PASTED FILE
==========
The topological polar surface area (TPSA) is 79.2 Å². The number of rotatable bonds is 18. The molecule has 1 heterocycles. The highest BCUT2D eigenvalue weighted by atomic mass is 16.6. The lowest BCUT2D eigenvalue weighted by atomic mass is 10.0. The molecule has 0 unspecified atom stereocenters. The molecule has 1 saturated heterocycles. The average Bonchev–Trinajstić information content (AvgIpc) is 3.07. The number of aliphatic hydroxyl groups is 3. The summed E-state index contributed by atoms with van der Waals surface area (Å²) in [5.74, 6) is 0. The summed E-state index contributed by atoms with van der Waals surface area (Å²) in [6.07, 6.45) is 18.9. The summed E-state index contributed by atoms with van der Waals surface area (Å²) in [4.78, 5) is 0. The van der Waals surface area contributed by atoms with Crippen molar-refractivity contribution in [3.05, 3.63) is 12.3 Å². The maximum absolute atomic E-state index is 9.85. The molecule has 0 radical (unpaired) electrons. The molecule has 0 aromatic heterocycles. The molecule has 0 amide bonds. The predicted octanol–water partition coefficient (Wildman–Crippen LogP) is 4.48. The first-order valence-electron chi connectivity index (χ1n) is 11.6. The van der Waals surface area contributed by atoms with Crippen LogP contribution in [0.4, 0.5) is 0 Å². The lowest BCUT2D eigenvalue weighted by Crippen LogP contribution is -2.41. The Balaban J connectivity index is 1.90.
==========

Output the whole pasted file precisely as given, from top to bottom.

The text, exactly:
The topological polar surface area (TPSA) is 79.2 Å². The number of rotatable bonds is 18. The molecule has 1 heterocycles. The highest BCUT2D eigenvalue weighted by atomic mass is 16.6. The lowest BCUT2D eigenvalue weighted by atomic mass is 10.0. The molecule has 0 unspecified atom stereocenters. The molecule has 1 saturated heterocycles. The average Bonchev–Trinajstić information content (AvgIpc) is 3.07. The number of aliphatic hydroxyl groups is 3. The summed E-state index contributed by atoms with van der Waals surface area (Å²) in [5.74, 6) is 0. The summed E-state index contributed by atoms with van der Waals surface area (Å²) in [6.07, 6.45) is 18.9. The summed E-state index contributed by atoms with van der Waals surface area (Å²) in [4.78, 5) is 0. The van der Waals surface area contributed by atoms with Crippen molar-refractivity contribution in [3.05, 3.63) is 12.3 Å². The maximum absolute atomic E-state index is 9.85. The molecule has 0 radical (unpaired) electrons. The molecule has 0 aromatic heterocycles. The molecule has 0 amide bonds. The predicted octanol–water partition coefficient (Wildman–Crippen LogP) is 4.48. The first-order valence-electron chi connectivity index (χ1n) is 11.6. The van der Waals surface area contributed by atoms with Crippen LogP contribution in [0.4, 0.5) is 0 Å². The lowest BCUT2D eigenvalue weighted by Crippen LogP contribution is -2.41. The Balaban J connectivity index is 1.90.